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article imageAstronomers discover freezing cold star in Earth’s backyard

By Robert Myles     Apr 30, 2014 in Science
Pasadena - The recent discovery of a brown dwarf star by astronomers using NASA's Wide-field Infrared Survey Explorer (WISE) and Spitzer Space Telescope is remarkable in two respects.
Not only is the newly discovered star relatively close to Earth, but the star’s surface temperatures are sub-zero.
The newly found star has been designated WISE J085510.83-071442.5 and lies just 7.2 light-years away — a stone’s throw in cosmic terms. That makes the new brown dwarf the fourth closest star system to our Sun. Our nearest neighbor, the Alpha Centauri triple star system, lies just over 4 light-years distant.
The new brown dwarf is also a very cold object; its surface temperature is in the range minus 48 to minus 13 degrees Celsius. That makes it colder than the North Pole. The sub-zero temperature also made the star extremely difficult to spot. Previous record holders for coldest brown dwarfs, discovered by WISE and Spitzer, were about room temperature.
WISE was able to track down WISE J085510.83-071442.5’s existence as it surveyed the entire sky twice in infrared light, viewing some areas three times. Viewed in the visible light spectrum, cool objects like brown dwarfs can be invisible. But in infrared light, their feeble glow stands out.
The new star’s proximity to Earth also played a part in its discovery. The closer an object is to Earth, the more it appears to move in images sometimes taken months apart.
Commenting on the newly discovered star, Kevin Luhman, an astronomer at Pennsylvania State University's Center for Exoplanets and Habitable Worlds, said, “It's very exciting to discover a new neighbor of our solar system that is so close. And given its extreme temperature, it should tell us a lot about the atmospheres of planets, which often have similarly cold temperatures."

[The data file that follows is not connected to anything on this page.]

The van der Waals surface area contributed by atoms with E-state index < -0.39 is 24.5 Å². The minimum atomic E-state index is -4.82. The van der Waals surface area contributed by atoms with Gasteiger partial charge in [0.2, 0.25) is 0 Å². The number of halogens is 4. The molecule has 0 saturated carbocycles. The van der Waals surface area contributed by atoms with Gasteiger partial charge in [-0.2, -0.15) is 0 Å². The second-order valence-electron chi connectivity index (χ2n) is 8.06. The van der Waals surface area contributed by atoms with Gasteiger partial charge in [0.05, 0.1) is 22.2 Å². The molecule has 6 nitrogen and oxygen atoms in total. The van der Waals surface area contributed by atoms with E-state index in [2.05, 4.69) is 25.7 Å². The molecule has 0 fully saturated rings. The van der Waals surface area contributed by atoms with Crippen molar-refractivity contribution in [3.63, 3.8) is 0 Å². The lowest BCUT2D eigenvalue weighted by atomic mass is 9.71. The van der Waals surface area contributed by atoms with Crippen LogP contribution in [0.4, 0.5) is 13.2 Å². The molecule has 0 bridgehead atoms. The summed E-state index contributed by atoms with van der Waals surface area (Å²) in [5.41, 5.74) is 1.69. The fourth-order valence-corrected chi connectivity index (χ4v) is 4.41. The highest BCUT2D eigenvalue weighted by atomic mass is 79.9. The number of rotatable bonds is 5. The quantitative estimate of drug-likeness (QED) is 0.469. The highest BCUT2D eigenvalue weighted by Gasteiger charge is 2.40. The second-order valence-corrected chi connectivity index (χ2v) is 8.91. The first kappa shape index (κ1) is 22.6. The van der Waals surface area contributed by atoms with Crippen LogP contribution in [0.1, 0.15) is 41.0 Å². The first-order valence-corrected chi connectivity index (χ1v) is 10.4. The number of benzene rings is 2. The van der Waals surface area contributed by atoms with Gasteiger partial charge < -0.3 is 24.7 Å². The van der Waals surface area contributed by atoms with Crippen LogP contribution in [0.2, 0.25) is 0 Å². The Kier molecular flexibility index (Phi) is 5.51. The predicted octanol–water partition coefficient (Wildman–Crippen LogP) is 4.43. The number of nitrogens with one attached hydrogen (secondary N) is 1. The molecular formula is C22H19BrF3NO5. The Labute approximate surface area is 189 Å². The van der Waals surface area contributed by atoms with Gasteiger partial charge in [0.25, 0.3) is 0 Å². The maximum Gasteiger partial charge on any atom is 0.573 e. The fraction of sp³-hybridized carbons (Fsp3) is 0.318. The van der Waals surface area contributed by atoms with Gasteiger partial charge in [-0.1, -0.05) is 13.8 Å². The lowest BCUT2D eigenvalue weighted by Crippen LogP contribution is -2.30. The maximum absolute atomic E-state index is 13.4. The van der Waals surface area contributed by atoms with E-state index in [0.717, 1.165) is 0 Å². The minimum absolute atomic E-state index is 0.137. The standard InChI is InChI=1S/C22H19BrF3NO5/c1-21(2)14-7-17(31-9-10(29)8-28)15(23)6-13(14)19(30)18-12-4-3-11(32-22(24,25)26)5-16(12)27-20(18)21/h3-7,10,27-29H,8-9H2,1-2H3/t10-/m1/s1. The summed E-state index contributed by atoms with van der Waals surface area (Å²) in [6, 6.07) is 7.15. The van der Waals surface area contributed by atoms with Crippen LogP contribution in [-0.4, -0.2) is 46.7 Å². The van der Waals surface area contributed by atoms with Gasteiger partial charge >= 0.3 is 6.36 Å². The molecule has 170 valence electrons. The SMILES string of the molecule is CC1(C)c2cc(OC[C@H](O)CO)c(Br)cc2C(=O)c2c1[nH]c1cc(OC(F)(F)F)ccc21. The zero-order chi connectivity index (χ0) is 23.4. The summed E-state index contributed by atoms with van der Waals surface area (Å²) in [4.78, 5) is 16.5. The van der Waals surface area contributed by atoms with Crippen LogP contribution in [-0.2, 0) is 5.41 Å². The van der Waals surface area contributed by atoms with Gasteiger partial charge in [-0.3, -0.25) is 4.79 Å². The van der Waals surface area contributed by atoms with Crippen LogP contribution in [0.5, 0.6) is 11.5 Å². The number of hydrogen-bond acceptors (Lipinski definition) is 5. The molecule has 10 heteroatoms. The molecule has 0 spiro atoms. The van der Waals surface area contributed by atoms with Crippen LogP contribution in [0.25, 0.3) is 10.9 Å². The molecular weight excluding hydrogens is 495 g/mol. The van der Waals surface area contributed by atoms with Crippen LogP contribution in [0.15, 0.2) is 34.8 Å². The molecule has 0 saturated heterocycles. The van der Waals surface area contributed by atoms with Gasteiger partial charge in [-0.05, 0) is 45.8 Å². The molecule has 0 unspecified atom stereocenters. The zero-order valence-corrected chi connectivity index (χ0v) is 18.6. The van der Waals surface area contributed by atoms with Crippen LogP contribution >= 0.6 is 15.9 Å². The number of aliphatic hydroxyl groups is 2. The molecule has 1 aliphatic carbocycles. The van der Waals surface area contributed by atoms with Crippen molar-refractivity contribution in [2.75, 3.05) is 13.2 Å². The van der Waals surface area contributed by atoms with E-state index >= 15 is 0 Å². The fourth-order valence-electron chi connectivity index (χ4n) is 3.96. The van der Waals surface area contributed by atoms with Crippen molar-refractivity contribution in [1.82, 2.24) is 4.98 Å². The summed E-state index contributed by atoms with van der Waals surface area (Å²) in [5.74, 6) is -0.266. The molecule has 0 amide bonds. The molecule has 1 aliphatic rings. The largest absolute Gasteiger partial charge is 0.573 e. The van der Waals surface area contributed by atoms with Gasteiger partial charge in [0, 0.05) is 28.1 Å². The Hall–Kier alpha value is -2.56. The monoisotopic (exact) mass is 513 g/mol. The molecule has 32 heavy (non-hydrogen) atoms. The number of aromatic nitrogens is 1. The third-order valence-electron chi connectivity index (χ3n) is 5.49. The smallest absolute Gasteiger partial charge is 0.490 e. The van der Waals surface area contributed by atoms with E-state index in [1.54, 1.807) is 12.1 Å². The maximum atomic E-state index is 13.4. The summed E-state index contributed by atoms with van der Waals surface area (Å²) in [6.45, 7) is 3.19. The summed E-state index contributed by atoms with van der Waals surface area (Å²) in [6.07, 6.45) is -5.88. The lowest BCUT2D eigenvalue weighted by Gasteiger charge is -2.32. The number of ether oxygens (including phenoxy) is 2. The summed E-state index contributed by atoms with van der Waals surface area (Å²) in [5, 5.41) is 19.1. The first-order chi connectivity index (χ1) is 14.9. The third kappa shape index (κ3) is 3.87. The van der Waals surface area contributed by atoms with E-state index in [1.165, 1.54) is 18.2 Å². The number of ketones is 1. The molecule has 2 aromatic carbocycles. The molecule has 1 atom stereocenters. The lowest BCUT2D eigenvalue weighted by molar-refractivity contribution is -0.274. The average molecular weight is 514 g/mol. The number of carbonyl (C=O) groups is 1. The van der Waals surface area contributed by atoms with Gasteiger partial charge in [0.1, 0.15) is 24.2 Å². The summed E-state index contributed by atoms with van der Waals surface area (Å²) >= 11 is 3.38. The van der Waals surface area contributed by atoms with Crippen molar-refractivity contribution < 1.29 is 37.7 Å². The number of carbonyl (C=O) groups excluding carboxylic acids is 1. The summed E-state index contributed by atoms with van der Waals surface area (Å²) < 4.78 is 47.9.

Brown dwarf stars start off their stellar existence much like other stars as collapsing balls of gas. But unlike star’s like our Sun, brown dwarfs lack sufficient mass for nuclear fusion — the process of converting hydrogen into helium. As a result, brown dwarfs don’t radiate starlight.
Scientists estimate the size of WISE J085510.83-071442.5 at between 3 and 10 times the mass of Jupiter. Because the brown dwarf’s mass is so modest, there’s a possibility that the ‘star’ is in fact a gas giant, similar to Jupiter, but previously ejected from another star system. On balance, however, scientists reckon the new ice-cold star is more probably a brown dwarf rather than a planet as brown dwarfs are fairly common. If so, then it would make WISE J085510.83-071442.5 one of the least massive brown dwarfs known.
Diagram illustrating the closest star systems to the Sun with dates discovered. 

NASA s Wide-field ...
Diagram illustrating the closest star systems to the Sun with dates discovered. NASA's Wide-field Infrared Survey Explorer, or WISE, found two of the four closest systems: the binary brown dwarf WISE 1049-5319 and the brown dwarf WISE J085510.83-071442.5.
NASA/Penn State University
On the new star’s proximity to our solar system, Michael Werner, project scientist for Spitzer at NASA's Jet Propulsion Laboratory in Pasadena, Calif. said, "It’s remarkable that even after many decades of studying the sky we still don't have a complete inventory of the Sun's nearest neighbors."
Testament to that was an earlier discovery credited to Kevin Luhman. In March 2013, Luhman's analysis of WISE images revealed a pair of much warmer brown dwarfs at a distance of just 6.5 light-years, making that system the third closest to the Sun.
This Universe of ours is getting pretty crowded.
More about WISE telescope, NASA JPL Wise mission, Spitzer Space Telescope, NASA, newly discovered stars
 
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